Have you ever spent a ridiculous amount of time doing something and afterwards looked back and thought ‘If only I had known that earlier.’? It has happened to me plenty of times, including with photography. If you are starting out in photography, hopefully these five tips will help you to improve the quality of your photos right now. If you are already applying these things then well done! It’s a great start!
1) Clean your equipment
You take the perfect picture and feel good about it… Until later when you review the image and there’s an area that looks blurred, smudged or full of speckles. How annoying! Clean your lens/lenses before you set out, and carry a clean lens cloth so that you don’t have to experience this. Be mindful of rain drops, dust or anything in your environment that could mark your lens. If you have an interchangeable lens camera, every time you remove lens, the sensor becomes exposed and can attract dust. Your sensor will need cleaning too.
Sensor cleaning does not have to be expensive. A simple tool like the one in the above picture which blows air on to the sensor to remove particles/debris may suffice. Be sure to have your camera facing down so that the dust that is removed falls out of the camera body.
2) Avoid camera shake
Whether you’re using a DSLR, point and shoot or a smartphone, you’ll need to have a correct hold on your camera to prevent your images looking blurry. Hold your camera with two hands and make sure you are standing/kneeling comfortably. legs should be wide apart so that you have the correct balance. If your using a dslr, Compact system camera (CSC) or bridge camera, one hand should be holding the camera body while the other is placed underneath the lens to stabilise it. Are you intending to produce a long exposure shot, capture lots of light during the night or capture the motion of moving light? You’ll need a good sturdy tripod to produce this kind of image effectively.
3) Place your subject off centre
When you go to take a picture of something you like, are you always compelled to put the main subject in the middle of the shot? This may work sometimes, but did you know that placing your subject off centre can make your photo much more interesting to the eye? It can draw in the viewer and cause them to want to see the rest of the picture. Try it. Most cameras and many phone camera apps have an option to place a grid on the camera display while composing an image. It’s a good tool to use. The website exposure guide explains this better than I can:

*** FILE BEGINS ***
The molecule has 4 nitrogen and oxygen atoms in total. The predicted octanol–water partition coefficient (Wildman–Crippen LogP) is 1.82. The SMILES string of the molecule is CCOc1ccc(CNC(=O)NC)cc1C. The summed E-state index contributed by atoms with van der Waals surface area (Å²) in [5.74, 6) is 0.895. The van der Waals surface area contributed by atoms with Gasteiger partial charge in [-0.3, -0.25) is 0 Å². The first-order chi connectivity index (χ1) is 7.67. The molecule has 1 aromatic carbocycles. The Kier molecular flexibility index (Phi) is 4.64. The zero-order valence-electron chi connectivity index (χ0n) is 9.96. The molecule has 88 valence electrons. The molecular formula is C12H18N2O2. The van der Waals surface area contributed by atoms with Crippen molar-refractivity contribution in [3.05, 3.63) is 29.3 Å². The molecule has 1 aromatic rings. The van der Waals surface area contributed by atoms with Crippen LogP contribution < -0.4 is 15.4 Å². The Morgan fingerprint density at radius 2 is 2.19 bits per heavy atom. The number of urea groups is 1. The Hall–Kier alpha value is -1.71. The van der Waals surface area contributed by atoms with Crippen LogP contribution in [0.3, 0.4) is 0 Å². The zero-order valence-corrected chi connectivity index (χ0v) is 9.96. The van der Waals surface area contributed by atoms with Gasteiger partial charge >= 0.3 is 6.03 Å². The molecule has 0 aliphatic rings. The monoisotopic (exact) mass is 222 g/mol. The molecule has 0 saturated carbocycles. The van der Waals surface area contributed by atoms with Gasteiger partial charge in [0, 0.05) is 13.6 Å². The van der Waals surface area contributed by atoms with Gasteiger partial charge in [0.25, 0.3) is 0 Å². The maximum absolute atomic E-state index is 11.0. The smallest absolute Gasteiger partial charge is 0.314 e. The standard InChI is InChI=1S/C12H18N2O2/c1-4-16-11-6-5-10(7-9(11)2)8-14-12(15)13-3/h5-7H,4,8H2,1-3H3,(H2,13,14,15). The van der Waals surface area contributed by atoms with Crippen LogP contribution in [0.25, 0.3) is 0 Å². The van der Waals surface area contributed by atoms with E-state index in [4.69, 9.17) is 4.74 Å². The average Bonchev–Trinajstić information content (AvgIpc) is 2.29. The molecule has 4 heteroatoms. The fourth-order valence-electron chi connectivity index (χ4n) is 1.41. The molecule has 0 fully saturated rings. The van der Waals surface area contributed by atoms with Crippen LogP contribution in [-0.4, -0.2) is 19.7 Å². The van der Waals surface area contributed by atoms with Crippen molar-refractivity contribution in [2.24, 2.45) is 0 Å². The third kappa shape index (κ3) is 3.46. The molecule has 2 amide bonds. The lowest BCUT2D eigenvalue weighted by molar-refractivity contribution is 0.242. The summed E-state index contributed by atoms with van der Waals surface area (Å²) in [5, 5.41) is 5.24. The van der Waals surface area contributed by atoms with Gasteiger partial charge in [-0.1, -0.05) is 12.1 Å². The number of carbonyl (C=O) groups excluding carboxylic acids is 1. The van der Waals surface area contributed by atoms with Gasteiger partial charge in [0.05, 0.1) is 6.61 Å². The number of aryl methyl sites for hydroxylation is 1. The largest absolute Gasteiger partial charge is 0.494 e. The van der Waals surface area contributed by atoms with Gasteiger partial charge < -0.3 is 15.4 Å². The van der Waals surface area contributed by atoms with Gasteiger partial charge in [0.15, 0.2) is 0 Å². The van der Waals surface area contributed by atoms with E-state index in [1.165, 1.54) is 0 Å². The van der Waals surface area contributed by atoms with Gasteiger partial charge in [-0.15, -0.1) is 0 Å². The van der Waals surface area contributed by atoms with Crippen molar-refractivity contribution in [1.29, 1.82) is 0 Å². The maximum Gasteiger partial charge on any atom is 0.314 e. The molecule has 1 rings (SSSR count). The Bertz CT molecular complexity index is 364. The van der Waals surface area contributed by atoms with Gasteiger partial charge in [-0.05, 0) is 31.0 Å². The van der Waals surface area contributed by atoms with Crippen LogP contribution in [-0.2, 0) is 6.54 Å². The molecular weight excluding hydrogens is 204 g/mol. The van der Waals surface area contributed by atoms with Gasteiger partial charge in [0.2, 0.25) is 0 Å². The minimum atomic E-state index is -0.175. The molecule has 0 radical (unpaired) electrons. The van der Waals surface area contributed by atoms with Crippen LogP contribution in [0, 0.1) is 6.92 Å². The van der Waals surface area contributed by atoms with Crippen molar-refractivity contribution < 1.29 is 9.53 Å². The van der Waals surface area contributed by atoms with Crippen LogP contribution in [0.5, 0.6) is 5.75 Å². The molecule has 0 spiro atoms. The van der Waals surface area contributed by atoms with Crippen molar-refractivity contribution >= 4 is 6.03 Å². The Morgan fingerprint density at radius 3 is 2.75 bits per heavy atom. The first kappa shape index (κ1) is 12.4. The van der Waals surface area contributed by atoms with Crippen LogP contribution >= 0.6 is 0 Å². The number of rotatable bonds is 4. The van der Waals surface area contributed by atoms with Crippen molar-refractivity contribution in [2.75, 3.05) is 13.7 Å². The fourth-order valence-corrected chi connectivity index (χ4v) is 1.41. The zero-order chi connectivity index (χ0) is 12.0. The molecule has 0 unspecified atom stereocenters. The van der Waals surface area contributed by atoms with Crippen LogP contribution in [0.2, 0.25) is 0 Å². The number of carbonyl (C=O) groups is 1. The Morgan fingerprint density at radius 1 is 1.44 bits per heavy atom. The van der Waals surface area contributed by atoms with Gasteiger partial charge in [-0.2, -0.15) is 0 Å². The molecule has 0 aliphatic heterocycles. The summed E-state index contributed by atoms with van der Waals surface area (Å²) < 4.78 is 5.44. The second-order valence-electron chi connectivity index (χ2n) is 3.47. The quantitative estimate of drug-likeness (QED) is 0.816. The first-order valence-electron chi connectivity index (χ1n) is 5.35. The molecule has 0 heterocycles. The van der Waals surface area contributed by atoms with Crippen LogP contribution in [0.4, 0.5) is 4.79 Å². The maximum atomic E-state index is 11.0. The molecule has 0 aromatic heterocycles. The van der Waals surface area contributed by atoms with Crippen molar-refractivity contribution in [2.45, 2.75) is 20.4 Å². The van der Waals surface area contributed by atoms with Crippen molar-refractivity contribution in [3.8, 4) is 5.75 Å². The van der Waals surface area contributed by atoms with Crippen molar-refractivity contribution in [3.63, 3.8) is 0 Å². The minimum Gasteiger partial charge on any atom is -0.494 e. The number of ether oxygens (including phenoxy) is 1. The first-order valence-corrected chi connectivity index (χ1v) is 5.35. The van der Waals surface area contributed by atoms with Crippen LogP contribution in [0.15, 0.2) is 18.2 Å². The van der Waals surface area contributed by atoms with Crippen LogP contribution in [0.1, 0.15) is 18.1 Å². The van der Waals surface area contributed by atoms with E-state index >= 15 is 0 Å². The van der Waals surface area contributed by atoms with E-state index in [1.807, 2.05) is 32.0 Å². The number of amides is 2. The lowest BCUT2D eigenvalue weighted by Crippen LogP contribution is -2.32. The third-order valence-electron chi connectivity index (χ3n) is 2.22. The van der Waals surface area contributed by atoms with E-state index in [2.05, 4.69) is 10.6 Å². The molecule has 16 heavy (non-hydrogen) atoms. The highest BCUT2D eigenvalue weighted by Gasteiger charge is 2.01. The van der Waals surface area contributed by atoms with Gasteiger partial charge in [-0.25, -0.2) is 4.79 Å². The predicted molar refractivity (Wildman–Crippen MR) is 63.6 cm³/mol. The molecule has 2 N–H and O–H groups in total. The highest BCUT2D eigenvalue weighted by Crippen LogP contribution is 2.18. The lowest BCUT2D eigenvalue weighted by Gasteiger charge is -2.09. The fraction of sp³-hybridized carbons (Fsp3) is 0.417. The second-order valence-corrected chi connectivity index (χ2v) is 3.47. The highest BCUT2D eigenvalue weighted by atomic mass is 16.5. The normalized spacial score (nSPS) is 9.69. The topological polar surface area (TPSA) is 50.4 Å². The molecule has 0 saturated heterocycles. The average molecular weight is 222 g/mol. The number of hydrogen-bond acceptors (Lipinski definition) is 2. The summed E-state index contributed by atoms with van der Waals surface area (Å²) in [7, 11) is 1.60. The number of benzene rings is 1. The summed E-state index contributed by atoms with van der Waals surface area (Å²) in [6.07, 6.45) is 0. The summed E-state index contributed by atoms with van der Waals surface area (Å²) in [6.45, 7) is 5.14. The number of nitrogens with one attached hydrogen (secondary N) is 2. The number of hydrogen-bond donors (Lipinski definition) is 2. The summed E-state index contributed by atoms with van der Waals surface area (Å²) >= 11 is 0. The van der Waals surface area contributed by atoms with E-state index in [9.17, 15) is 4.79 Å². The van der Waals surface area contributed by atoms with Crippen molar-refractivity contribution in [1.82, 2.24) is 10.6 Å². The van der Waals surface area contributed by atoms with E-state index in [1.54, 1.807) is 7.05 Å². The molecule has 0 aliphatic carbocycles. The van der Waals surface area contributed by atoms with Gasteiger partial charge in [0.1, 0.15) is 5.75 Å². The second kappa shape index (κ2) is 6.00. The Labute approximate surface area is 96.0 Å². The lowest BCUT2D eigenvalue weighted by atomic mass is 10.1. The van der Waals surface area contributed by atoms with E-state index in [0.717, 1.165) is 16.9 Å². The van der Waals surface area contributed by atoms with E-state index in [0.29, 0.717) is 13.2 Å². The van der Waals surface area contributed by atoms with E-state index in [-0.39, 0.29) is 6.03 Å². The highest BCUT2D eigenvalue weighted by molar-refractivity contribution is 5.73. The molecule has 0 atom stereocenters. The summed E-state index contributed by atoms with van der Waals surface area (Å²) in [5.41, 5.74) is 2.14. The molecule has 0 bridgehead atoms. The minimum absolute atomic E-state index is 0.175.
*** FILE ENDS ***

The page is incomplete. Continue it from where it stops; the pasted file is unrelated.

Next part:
To use the rule of thirds, imagine four lines, two lying horizontally across the image and two vertical creating nine even squares. Some images will look best with the focal point in the center square, but placing the subject off center will often create a more aesthetically composed photograph. When a photograph is composed using the rule of thirds the eyes will wander the frame. A picture composed by the rule of thirds is more interesting and pleasing to the eye.
4) Get a neutral density filter
This is one of those things I wish I’d have known earlier. There are many benefits to a neutral density filter. It can prevent that annoying lens flare when shooting a sunset, it can capture colour and details in cloudy skies so that they don’t look blown out, it can balance out scenes with huge contrast and while doing so can protect your lens. Benefits all round. There are many different brands but they don’t have to be expensive. Some decent ones are sold on places like Amazon. If you are purchasing a screw in filter, be sure to check the diameter of your lens.
5) Learn to shoot manually
The convenience of being able to point a camera at an object, press the shutter and let the camera do the rest in some situations can prevent you from missing an important shot. Even so, automatic mode does not always bring out your cameras full potential or your own as a photographer. In addition to this, what the computer in the camera thinks it should produce is not always what you want it to produce. Having full control over what your camera does will give you far greater flexibility to create your own image! It will open up different aspects of photography that you can experiment with, such as long exposures, light trails, freezing action, capturing motion and so on. Plus you’ll have the satisfaction of knowing that a picture you’ve taken is one hundred percent your work! The three important things to learn about are ISO, Aperture and Shutter speed. Once you’ve learned how these work, learn how to access them on your camera and do not be afraid to experiment with them. That is how you’ll learn.
There you go, I hope you’ll find this beneficial. If you’re doing these already, brilliant. Blog number two finished. Feel free to comment. I’d appreciate it.